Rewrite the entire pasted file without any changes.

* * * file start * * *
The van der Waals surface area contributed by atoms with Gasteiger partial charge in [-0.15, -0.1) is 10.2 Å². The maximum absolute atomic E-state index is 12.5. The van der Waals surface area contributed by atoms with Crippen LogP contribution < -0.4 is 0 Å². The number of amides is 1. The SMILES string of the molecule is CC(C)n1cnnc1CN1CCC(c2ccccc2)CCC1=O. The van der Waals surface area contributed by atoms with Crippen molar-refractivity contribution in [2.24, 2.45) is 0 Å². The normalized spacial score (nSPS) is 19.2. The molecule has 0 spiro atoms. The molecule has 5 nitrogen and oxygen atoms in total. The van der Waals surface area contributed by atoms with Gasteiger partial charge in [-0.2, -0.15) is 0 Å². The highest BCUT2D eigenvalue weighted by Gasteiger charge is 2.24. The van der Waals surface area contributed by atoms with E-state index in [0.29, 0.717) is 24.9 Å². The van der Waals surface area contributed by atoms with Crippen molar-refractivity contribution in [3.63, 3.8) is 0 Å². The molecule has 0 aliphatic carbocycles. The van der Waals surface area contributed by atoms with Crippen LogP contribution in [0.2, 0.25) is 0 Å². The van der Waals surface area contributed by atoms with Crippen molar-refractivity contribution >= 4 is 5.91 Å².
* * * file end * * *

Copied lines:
The van der Waals surface area contributed by atoms with Gasteiger partial charge in [-0.15, -0.1) is 10.2 Å². The maximum absolute atomic E-state index is 12.5. The van der Waals surface area contributed by atoms with Crippen LogP contribution < -0.4 is 0 Å². The number of amides is 1. The SMILES string of the molecule is CC(C)n1cnnc1CN1CCC(c2ccccc2)CCC1=O. The van der Waals surface area contributed by atoms with Crippen molar-refractivity contribution in [2.24, 2.45) is 0 Å². The normalized spacial score (nSPS) is 19.2. The molecule has 0 spiro atoms. The molecule has 5 nitrogen and oxygen atoms in total. The van der Waals surface area contributed by atoms with Gasteiger partial charge in [-0.2, -0.15) is 0 Å². The highest BCUT2D eigenvalue weighted by Gasteiger charge is 2.24. The van der Waals surface area contributed by atoms with E-state index in [0.29, 0.717) is 24.9 Å². The van der Waals surface area contributed by atoms with Crippen molar-refractivity contribution in [3.63, 3.8) is 0 Å². The molecule has 0 aliphatic carbocycles. The van der Waals surface area contributed by atoms with Crippen LogP contribution in [0.2, 0.25) is 0 Å². The van der Waals surface area contributed by atoms with Crippen molar-refractivity contribution >= 4 is 5.91 Å².